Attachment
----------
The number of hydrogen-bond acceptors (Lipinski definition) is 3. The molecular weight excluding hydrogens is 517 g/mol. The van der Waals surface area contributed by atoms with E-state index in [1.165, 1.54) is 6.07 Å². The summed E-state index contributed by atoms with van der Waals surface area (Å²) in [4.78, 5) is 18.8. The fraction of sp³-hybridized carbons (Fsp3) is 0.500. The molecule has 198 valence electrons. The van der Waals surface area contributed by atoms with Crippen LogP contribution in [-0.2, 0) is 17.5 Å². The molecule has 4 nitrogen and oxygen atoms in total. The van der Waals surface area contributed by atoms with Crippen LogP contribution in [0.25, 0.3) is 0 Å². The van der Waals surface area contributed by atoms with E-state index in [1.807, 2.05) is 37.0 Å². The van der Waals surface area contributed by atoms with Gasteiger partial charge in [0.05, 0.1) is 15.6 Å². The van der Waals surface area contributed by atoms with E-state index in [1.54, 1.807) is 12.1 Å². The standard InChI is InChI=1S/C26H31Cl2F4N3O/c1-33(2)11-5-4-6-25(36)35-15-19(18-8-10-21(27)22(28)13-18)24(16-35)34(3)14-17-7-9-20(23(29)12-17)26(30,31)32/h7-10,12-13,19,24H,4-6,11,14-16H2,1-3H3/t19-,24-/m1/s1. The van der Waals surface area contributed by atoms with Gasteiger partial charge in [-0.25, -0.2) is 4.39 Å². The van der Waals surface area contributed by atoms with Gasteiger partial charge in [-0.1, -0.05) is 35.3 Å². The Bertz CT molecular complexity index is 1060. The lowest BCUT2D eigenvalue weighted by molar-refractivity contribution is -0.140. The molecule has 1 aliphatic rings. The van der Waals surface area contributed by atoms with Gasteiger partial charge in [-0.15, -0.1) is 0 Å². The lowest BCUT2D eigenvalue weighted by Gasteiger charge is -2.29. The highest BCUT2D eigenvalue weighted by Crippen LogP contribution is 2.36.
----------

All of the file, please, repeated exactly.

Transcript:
The number of hydrogen-bond acceptors (Lipinski definition) is 3. The molecular weight excluding hydrogens is 517 g/mol. The van der Waals surface area contributed by atoms with E-state index in [1.165, 1.54) is 6.07 Å². The summed E-state index contributed by atoms with van der Waals surface area (Å²) in [4.78, 5) is 18.8. The fraction of sp³-hybridized carbons (Fsp3) is 0.500. The molecule has 198 valence electrons. The van der Waals surface area contributed by atoms with Crippen LogP contribution in [-0.2, 0) is 17.5 Å². The molecule has 4 nitrogen and oxygen atoms in total. The van der Waals surface area contributed by atoms with Crippen LogP contribution in [0.25, 0.3) is 0 Å². The van der Waals surface area contributed by atoms with E-state index in [1.807, 2.05) is 37.0 Å². The van der Waals surface area contributed by atoms with Gasteiger partial charge in [0.05, 0.1) is 15.6 Å². The van der Waals surface area contributed by atoms with E-state index in [1.54, 1.807) is 12.1 Å². The standard InChI is InChI=1S/C26H31Cl2F4N3O/c1-33(2)11-5-4-6-25(36)35-15-19(18-8-10-21(27)22(28)13-18)24(16-35)34(3)14-17-7-9-20(23(29)12-17)26(30,31)32/h7-10,12-13,19,24H,4-6,11,14-16H2,1-3H3/t19-,24-/m1/s1. The van der Waals surface area contributed by atoms with Gasteiger partial charge in [-0.25, -0.2) is 4.39 Å². The van der Waals surface area contributed by atoms with Gasteiger partial charge in [-0.1, -0.05) is 35.3 Å². The Bertz CT molecular complexity index is 1060. The lowest BCUT2D eigenvalue weighted by molar-refractivity contribution is -0.140. The molecule has 1 aliphatic rings. The van der Waals surface area contributed by atoms with Gasteiger partial charge in [-0.15, -0.1) is 0 Å². The lowest BCUT2D eigenvalue weighted by Gasteiger charge is -2.29. The highest BCUT2D eigenvalue weighted by Crippen LogP contribution is 2.36.